Unfortunately, that doesn't work. Comic companies didn't leave the grocery stores, the grocery stores threw out the comic companies. Comics simply do not have a high enough price point to make it worth wasting the space on. There are far more profitable things to put in the check out lanes than comics. Even if they made the comics really cheap, that is unlikely to resort in enough additional sales to offset the losses. Kids don't want to buy comics. There are lots of other things that they're doing instead. That's why your average monthly comic buyer is 35. They buy it out of habit, not because the comics are any good.

And the comics just aren't good these days. You might be able to find a couple of decent indy comics, but the big boys suck. I haven't bought a comic in close to a decade, and I used to buy them by the ton. Every time I've looked at a modern comic, I've put it down because it's crap. The writing is terrible, the art is uneven and they're all agenda-driven and that means I won't buy it. Neither will anyone else. It's why sales are down across the board for comics. The best-selling comics today are selling at below cancellation numbers from 10 years ago.

The time for comics is gone. Let them die.
 

Ron

Sr Member
RPF PREMIUM MEMBER
Unfortunately, that doesn't work. Comic companies didn't leave the grocery stores, the grocery stores threw out the comic companies. Comics simply do not have a high enough price point to make it worth wasting the space on. There are far more profitable things to put in the check out lanes than comics. Even if they made the comics really cheap, that is unlikely to resort in enough additional sales to offset the losses. Kids don't want to buy comics. There are lots of other things that they're doing instead. That's why your average monthly comic buyer is 35. They buy it out of habit, not because the comics are any good.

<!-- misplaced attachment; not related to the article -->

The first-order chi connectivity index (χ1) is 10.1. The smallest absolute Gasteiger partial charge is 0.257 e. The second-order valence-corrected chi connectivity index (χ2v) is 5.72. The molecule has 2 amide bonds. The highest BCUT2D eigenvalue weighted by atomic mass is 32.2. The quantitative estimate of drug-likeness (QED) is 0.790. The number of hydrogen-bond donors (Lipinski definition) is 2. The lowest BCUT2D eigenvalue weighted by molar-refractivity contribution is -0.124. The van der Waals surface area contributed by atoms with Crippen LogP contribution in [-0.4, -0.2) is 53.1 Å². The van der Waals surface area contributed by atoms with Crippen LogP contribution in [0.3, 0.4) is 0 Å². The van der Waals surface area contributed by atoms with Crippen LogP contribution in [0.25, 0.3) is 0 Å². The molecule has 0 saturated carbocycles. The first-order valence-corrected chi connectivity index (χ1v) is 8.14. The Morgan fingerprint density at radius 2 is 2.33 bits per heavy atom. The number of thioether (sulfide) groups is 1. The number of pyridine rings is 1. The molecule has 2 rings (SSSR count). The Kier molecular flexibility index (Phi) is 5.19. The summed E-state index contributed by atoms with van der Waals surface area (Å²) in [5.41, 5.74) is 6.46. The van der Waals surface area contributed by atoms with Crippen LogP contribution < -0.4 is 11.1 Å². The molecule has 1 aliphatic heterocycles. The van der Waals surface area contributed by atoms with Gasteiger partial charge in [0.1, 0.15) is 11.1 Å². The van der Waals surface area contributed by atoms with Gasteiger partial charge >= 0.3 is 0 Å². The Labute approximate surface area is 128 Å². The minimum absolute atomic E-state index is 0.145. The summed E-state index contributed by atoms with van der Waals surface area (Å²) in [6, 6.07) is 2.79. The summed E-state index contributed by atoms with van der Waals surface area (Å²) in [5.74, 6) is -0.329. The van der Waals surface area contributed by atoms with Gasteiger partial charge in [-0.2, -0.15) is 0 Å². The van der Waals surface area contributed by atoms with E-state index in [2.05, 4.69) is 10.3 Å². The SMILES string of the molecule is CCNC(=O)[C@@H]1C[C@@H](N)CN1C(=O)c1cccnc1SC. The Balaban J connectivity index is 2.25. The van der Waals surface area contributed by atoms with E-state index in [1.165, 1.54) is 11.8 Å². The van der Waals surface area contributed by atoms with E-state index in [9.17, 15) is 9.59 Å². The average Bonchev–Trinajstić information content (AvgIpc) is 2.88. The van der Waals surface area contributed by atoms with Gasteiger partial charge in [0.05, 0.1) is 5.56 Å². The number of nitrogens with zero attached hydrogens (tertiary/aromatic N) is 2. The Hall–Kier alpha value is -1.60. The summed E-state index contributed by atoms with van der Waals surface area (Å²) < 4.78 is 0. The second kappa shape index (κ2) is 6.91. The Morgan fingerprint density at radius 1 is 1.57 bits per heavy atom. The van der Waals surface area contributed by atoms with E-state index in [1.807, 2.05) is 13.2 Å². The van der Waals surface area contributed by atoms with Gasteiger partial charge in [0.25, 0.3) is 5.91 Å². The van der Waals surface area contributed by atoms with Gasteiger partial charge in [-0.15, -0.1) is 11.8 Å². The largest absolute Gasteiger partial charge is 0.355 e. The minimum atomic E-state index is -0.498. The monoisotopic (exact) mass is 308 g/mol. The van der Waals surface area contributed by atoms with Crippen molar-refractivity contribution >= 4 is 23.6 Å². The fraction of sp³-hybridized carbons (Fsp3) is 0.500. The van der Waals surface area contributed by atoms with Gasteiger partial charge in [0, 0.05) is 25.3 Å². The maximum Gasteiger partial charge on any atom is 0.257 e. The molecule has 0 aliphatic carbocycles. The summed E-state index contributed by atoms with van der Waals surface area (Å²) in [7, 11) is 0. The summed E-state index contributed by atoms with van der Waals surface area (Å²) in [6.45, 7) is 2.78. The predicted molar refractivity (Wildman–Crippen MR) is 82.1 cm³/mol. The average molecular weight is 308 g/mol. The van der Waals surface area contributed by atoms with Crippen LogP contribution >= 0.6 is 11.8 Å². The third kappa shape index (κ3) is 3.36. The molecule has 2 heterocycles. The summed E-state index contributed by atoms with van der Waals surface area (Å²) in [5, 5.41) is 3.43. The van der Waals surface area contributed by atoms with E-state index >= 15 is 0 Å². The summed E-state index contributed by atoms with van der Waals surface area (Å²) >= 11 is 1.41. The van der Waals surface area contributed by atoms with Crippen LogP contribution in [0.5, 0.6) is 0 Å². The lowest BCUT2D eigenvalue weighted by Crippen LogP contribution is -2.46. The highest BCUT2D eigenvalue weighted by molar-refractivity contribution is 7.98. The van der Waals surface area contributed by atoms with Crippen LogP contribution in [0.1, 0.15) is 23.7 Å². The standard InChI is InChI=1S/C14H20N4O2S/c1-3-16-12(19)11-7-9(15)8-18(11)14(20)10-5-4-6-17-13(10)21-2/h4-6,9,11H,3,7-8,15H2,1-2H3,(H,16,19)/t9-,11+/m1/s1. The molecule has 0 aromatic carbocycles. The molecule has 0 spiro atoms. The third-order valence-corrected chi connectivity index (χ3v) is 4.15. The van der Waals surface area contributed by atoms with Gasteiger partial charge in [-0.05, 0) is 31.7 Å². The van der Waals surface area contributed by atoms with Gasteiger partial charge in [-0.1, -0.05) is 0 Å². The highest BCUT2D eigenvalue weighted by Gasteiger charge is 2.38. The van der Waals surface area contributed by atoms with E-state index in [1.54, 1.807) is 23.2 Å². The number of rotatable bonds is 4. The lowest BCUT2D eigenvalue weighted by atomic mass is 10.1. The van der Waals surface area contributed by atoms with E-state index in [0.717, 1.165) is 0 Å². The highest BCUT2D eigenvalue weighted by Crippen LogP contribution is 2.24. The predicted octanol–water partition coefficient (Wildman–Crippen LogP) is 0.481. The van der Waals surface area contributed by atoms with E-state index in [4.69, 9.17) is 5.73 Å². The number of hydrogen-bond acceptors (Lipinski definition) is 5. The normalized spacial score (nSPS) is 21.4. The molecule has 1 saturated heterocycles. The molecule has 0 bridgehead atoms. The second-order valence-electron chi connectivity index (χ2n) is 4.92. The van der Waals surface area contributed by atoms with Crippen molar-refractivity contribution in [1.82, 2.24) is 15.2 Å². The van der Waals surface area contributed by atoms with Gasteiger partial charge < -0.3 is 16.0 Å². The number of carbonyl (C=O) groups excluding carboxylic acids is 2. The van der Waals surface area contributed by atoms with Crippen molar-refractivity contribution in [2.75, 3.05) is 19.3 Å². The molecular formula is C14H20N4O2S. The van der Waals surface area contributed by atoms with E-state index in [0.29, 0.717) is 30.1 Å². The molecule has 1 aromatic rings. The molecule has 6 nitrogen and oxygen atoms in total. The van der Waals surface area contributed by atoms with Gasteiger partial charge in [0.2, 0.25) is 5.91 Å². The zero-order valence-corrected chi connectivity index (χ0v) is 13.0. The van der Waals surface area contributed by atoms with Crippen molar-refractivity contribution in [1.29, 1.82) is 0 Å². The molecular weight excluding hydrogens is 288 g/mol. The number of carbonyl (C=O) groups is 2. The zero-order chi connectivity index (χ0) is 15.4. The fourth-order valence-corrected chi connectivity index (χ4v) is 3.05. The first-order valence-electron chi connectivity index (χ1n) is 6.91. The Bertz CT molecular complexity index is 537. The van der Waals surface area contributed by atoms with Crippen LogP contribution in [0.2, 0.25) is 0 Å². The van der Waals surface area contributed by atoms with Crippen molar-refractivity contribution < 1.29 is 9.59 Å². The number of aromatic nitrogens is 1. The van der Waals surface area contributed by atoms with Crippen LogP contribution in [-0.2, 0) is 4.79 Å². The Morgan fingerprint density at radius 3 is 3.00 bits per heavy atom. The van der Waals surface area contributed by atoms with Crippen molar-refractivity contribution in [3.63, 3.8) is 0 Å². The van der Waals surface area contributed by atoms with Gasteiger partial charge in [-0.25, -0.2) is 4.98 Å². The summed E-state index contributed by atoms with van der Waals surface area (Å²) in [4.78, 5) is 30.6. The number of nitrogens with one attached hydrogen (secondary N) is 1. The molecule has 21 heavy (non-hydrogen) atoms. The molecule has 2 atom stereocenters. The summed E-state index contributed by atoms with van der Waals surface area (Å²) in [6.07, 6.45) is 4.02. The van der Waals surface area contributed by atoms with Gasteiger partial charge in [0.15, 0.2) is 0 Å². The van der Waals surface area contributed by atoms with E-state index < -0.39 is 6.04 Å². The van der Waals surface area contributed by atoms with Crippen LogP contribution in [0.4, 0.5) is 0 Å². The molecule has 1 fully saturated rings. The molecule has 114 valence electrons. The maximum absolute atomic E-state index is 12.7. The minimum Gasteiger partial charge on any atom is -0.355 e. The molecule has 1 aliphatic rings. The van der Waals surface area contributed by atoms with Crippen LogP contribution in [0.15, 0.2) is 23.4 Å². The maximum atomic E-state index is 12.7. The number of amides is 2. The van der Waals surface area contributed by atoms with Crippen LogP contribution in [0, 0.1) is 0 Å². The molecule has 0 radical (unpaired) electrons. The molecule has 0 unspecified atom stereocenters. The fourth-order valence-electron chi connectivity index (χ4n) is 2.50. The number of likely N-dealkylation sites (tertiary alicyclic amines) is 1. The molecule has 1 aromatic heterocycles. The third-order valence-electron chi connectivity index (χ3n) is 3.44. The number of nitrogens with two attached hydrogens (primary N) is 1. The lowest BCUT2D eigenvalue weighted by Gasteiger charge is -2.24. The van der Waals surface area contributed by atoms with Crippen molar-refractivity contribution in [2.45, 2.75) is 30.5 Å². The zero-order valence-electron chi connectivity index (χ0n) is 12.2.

And the comics just aren't good these days. You might be able to find a couple of decent indy comics, but the big boys suck. I haven't bought a comic in close to a decade, and I used to buy them by the ton. Every time I've looked at a modern comic, I've put it down because it's crap. The writing is terrible, the art is uneven and they're all agenda-driven and that means I won't buy it. Neither will anyone else. It's why sales are down across the board for comics. The best-selling comics today are selling at below cancellation numbers from 10 years ago.

The time for comics is gone. Let them die.
You mean you're not into Squirrel Girl?! :lol: